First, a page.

Finding meaning in the gap between rich and poor


As we approach the 31st birthday of Zimbabwe, we are compelled to take stock of the distance travelled, successes and failures scored in reducing the inherited gap between rich and poor, and more significantly what could have been done differently in order to deliver the promise of independence in an efficient, inclusive, just and equitable manner.

It has often been argued that the post-colonial state did not create poverty, it merely inherited it.

Using this argument, a self-serving approach is then taken that poverty is a consequence of other peoples’ actions and choices forgetting that throughout history, poverty is the normal condition of man and the developments, which permit this condition to be ameliorated, are the work of an extremely small minority, often despised and opposed by all right thinking people and more importantly frequently misunderstood, despised and ostracised.

Any country that attempts to keep this minority from creating wealth or drives out this class of economically active minority, the poor are the ultimate victims.

The poor want to be rich and when they reach the mountain top, are despised by the very people that benefit from their ascendancy.

It is not the difference between poverty and plenty that is the problem rather it is poverty as history has shown that the things that make one rich do not necessarily make them poor with the exception of theft.

In the animal kingdom, the law of the jungle dictates that the powerful acquire their status from the danger they pose to others and yet in the human kingdom it is possible for the weakest person through service and productivity to become the strongest economic player.

Even if all rich people, who happen to be a minority in any society, were eliminated, this would still not help the cause of the poor.

In a free society, the mountain of opportunity is scaled through a series of voluntary transactions from which wealth is generated.

Wealth, therefore, cannot be poisonous for it is normally generated from willing contracting parties.

It is easy to blame the existence of poverty in post-colonial Africa on first world greed but we should be honest in our own assessment of the journey travelled for such a critical analysis may very well reveal the economic, political and social obstacles that the post-colonial experience has raised to progress.

If we want Zimbabwe to be rich then we have no choice but to start the journey by loving people we often despise.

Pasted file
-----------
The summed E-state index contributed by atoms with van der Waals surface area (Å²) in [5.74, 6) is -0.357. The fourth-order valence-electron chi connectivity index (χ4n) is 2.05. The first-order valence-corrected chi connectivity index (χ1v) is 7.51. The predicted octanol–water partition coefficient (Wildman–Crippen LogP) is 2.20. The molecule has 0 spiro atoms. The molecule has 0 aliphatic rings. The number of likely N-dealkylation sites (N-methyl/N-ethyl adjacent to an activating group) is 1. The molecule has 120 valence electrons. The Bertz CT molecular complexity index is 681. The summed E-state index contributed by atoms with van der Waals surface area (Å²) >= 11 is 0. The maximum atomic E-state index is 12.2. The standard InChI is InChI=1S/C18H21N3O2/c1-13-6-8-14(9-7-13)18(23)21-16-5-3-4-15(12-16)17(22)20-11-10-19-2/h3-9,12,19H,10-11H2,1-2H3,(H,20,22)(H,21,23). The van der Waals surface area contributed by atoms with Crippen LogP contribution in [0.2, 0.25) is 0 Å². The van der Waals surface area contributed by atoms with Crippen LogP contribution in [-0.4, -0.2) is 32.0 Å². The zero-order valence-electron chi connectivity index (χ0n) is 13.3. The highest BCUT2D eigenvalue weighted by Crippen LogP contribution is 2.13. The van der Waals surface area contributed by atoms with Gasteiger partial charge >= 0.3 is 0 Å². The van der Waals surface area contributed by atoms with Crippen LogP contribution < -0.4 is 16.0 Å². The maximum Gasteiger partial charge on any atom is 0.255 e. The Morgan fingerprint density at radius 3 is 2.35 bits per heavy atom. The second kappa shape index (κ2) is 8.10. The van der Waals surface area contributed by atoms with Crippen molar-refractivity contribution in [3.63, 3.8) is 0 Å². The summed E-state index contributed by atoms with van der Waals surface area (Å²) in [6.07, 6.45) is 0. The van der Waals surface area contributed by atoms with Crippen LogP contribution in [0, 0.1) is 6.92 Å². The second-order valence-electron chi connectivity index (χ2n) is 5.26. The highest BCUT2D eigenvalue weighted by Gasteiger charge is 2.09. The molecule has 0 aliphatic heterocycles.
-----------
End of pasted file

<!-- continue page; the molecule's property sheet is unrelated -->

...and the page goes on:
The post-colonial experience has been characterised by attempts to introduce socialist ideology yet universally it has been shown that despite capitalism’s reputed link to all the world’s evils, the undisputed fact remains that every single democracy is in a capitalist country.

Economic progress is inextricably linked to political freedom and the last century’s experiences with socialist experiments proved beyond doubt that tyranny cannot reduce the gap between rich and poor.

No state can be smarter than the people it is created to serve and yet socialism was created on the basis the state can be a living organism and its intervention in economic affairs would produce just and equitable outcomes.

If at independence, we had understood the true nature of the human spirit, Zimbabwe’s condition could very well have taken a different face not least because human progress is not a function of third party choices and decisions but the actions of the actors themselves and also that human imagination is best maximised where the rule of law exists and property and human rights are respected.

Governments are creatures of citizens to serve their interests.

Although they may play a role in uplifting the majority who find themselves in the valley of poverty, when they expropriate any wealth that free citizens create, it is true the present value of future national output is compromised and in so doing the power of predatory governments to destroy hope and wealth is incredible.

After 31 years of independence, we have to ask ourselves one fundamental question: “Why are some places that were not prosperous in 1980, more prosperous and thriving than Zimbabwe?” Is it a matter of brains?

Zimbabweans can rightly boast they have the brain power and yet must accept brains are not evident in the condition of the country suggesting that we ought to honestly review the ideological questions and embrace that which has been proved to work for others, that socialism is not a natural phenomenon but an attempt to engineer social outcomes forgetting that human beings are driven largely by self interest than vague and hypocritical slogans.